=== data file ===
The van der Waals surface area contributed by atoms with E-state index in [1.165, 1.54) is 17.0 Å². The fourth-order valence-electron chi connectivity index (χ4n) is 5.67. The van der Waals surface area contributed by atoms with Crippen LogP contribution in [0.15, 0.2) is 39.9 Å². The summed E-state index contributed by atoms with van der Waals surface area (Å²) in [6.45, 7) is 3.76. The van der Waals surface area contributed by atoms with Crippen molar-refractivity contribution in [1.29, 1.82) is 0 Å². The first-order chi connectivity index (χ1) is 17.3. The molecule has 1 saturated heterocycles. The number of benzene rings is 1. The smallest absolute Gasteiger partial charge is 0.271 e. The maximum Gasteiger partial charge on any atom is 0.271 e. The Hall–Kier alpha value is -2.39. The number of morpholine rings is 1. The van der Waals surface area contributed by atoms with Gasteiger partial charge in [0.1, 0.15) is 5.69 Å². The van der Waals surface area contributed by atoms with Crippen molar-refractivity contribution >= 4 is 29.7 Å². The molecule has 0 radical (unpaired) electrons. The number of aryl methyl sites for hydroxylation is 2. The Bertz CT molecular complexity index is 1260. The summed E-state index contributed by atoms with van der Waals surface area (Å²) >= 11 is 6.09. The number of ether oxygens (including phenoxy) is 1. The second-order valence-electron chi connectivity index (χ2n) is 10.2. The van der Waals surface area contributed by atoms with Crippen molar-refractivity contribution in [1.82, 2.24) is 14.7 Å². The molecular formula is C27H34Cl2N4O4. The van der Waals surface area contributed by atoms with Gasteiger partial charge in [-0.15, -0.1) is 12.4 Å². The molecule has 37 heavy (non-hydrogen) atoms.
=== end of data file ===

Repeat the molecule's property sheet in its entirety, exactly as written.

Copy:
The van der Waals surface area contributed by atoms with E-state index in [1.165, 1.54) is 17.0 Å². The fourth-order valence-electron chi connectivity index (χ4n) is 5.67. The van der Waals surface area contributed by atoms with Crippen LogP contribution in [0.15, 0.2) is 39.9 Å². The summed E-state index contributed by atoms with van der Waals surface area (Å²) in [6.45, 7) is 3.76. The van der Waals surface area contributed by atoms with Crippen molar-refractivity contribution in [1.29, 1.82) is 0 Å². The first-order chi connectivity index (χ1) is 17.3. The molecule has 1 saturated heterocycles. The number of benzene rings is 1. The smallest absolute Gasteiger partial charge is 0.271 e. The maximum Gasteiger partial charge on any atom is 0.271 e. The Hall–Kier alpha value is -2.39. The number of morpholine rings is 1. The van der Waals surface area contributed by atoms with Gasteiger partial charge in [0.1, 0.15) is 5.69 Å². The van der Waals surface area contributed by atoms with Crippen molar-refractivity contribution >= 4 is 29.7 Å². The molecule has 0 radical (unpaired) electrons. The number of aryl methyl sites for hydroxylation is 2. The Bertz CT molecular complexity index is 1260. The summed E-state index contributed by atoms with van der Waals surface area (Å²) >= 11 is 6.09. The number of ether oxygens (including phenoxy) is 1. The second-order valence-electron chi connectivity index (χ2n) is 10.2. The van der Waals surface area contributed by atoms with Crippen molar-refractivity contribution in [1.82, 2.24) is 14.7 Å². The molecular formula is C27H34Cl2N4O4. The van der Waals surface area contributed by atoms with Gasteiger partial charge in [-0.15, -0.1) is 12.4 Å². The molecule has 37 heavy (non-hydrogen) atoms.